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Asian Tribune is published by World Institute For Asian Studies|Powered by WIAS Vol. 12 No. 2614

The Role of Media for Tobacco Control

By Manjari Peiris

"To deliver a health message effectively and in confidence it should consist of 3 significant factors, viz. authoritative, comprehensive and clear. The nature has gifted the human brain with science to be authoritative, religion to be ethical and art to address the wisdom with our feelings. If we use all these factors we may deliver a strong message to the society”, said Professor Carlo Fonseka, the Chairman of the National Alcohol and Tobacco Authority addressing the media on “How to deliver an effective health message to the public". Professor Fonseka said so addressing a workshop organized by Jeewaka Foundation for media personnel held in Colombo, to evaluate their contribution for tobacco control during the recent past.

Dr. Lakshmi Somatunga, Director, Mental Health of the Ministry of Health, emphasized the need of media personnel who have exceptional opportunity to serve the public by contributing qualitative messages continuously to help people save their lives! "Your contribution for tobacco control should not be event oriented, but should continuously do it. Every 6 seconds one person untimely loses life due to smoking. You should be careful when using captions and pictures to prevent glamorizing of smoking. The media should not promote smoking, instead should discourage smoking."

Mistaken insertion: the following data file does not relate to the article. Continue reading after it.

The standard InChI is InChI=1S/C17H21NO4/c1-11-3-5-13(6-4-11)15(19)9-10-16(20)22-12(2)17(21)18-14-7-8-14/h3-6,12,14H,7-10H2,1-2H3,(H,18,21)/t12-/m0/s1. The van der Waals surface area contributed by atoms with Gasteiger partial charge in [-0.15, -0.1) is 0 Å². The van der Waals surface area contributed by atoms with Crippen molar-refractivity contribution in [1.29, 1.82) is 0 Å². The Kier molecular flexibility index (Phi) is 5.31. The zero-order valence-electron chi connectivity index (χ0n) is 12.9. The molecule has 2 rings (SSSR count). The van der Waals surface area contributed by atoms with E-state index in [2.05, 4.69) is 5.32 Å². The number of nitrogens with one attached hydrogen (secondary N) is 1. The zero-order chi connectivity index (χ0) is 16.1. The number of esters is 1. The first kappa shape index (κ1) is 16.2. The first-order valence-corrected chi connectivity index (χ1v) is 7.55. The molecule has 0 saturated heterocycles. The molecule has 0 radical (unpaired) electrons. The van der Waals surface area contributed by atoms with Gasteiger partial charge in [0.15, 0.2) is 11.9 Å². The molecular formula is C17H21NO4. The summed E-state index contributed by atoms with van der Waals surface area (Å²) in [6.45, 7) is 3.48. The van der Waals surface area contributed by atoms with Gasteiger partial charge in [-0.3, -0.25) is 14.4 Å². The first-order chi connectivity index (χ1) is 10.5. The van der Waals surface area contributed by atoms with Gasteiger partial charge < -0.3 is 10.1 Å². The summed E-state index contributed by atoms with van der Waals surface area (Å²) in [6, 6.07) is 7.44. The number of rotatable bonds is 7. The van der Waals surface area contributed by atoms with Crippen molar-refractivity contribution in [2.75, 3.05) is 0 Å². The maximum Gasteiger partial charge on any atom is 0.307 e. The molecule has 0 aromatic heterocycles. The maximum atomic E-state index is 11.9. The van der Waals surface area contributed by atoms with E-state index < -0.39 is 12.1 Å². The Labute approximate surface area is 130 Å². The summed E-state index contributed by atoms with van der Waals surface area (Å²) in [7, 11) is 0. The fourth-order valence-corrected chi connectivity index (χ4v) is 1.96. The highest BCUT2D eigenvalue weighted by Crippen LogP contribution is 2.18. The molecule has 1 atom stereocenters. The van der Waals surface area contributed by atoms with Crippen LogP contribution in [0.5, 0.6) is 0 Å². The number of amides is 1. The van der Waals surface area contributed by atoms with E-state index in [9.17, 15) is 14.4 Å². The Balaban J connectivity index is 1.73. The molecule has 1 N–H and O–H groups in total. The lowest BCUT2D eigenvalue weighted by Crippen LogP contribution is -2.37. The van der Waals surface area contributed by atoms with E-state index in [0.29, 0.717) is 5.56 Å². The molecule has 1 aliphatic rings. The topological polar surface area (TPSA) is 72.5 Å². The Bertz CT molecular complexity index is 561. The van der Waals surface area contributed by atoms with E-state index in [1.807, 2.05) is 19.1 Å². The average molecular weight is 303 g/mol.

She further stated that in addition to writing on the consequences of smoking, the media could contribute profusely on other issues such as the Framework Convention on Tobacco Control (the international health treaty) to which Sri Lanka was the first to sign in the Asia, on the National Tobacco Control Authority (NATA) and its efforts to support the government in minimizing tobacco use. "We have done much to prevent potential users from taking the habit, but we have to help the existing users to quit the habit too. Media can write on the places such as the Community Support Centre, The Cessation Clinic at Peradeniya Government Hospital etc. where the community could be directed for quitting smoking."

Dr. Somatunga requested the media personnel to raise awareness on the importance of creating smoke-free public places and on tax policies to increase cigarette prices. "According to a World Bank report, it is through high tax policies that the prevalence of smoking among low income people could be reduced. Help every moment to reduce smoking prevalence; even 10 good journalists can do wonders!"

"The media has the power to make Sri Lanka good or bad. Really speaking, media personnel are more important than politicians." Said Dr. D.V.J. Harsichandra, the Consultant Psychiatrist.

Dr. Harischandra stated that the media should stand in against smoking, "you should perform an excellent duty by taking the optimum use of your abilities. Dr. Harischandra reminisced that in the past there were plenty of tobacco advertisements to create subliminal stimulation through which teenagers could be encouraged and then addicted for smoking. It is a crime! Those days ash trays which are also a promotion for smoking were to be seen everywhere.

The industry even now uses young and attractive girls to smoke near boys’ schools/tuition classes to lure children. But it is a solace that you don’t find direct advertisements and that smoking prevalence becoming low."

He pointed out that smoking surrounding children is a terrible crime. "Smoking harms from your head to the bottom."

Dr. Jayaweera Bandara, Deputy Director General – Dental Services of the Ministry of Health who spoke on Betel chewing and health said that if a person feels that he is doing a wrong thing even at a later stage, he should be able to change himself. "To do so the media should educate the public and request them to be away from tobacco chewing or smoking."

- Asian Tribune -

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